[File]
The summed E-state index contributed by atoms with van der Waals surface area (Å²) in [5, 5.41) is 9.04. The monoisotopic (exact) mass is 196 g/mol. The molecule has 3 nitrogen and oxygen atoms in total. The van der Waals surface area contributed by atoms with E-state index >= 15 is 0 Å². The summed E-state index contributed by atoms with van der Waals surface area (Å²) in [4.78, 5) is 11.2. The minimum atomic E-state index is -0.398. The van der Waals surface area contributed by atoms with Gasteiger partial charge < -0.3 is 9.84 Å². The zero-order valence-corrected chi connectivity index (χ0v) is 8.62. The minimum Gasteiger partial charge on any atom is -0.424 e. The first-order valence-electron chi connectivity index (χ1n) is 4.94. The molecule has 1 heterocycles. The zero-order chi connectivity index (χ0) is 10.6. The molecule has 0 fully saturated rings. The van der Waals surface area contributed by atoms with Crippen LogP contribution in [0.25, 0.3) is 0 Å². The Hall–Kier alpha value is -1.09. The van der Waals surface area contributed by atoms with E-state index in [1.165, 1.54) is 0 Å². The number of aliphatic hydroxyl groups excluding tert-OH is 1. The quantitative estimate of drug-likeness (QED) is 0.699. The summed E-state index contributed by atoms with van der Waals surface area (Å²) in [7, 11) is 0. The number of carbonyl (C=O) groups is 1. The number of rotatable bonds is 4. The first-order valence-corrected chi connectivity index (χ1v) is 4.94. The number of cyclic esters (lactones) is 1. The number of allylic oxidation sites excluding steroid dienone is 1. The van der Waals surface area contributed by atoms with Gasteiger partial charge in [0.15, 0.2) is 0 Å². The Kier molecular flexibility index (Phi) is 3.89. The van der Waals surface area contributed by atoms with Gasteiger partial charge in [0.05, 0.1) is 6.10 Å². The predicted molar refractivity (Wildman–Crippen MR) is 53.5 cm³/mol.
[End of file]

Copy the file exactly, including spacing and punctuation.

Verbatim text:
The summed E-state index contributed by atoms with van der Waals surface area (Å²) in [5, 5.41) is 9.04. The monoisotopic (exact) mass is 196 g/mol. The molecule has 3 nitrogen and oxygen atoms in total. The van der Waals surface area contributed by atoms with E-state index >= 15 is 0 Å². The summed E-state index contributed by atoms with van der Waals surface area (Å²) in [4.78, 5) is 11.2. The minimum atomic E-state index is -0.398. The van der Waals surface area contributed by atoms with Gasteiger partial charge < -0.3 is 9.84 Å². The zero-order valence-corrected chi connectivity index (χ0v) is 8.62. The minimum Gasteiger partial charge on any atom is -0.424 e. The first-order valence-electron chi connectivity index (χ1n) is 4.94. The molecule has 1 heterocycles. The zero-order chi connectivity index (χ0) is 10.6. The molecule has 0 fully saturated rings. The van der Waals surface area contributed by atoms with Crippen LogP contribution in [0.25, 0.3) is 0 Å². The Hall–Kier alpha value is -1.09. The van der Waals surface area contributed by atoms with E-state index in [1.165, 1.54) is 0 Å². The number of aliphatic hydroxyl groups excluding tert-OH is 1. The quantitative estimate of drug-likeness (QED) is 0.699. The summed E-state index contributed by atoms with van der Waals surface area (Å²) in [7, 11) is 0. The number of carbonyl (C=O) groups is 1. The number of rotatable bonds is 4. The first-order valence-corrected chi connectivity index (χ1v) is 4.94. The number of cyclic esters (lactones) is 1. The number of allylic oxidation sites excluding steroid dienone is 1. The van der Waals surface area contributed by atoms with Gasteiger partial charge in [0.15, 0.2) is 0 Å². The Kier molecular flexibility index (Phi) is 3.89. The van der Waals surface area contributed by atoms with Gasteiger partial charge in [0.05, 0.1) is 6.10 Å². The predicted molar refractivity (Wildman–Crippen MR) is 53.5 cm³/mol.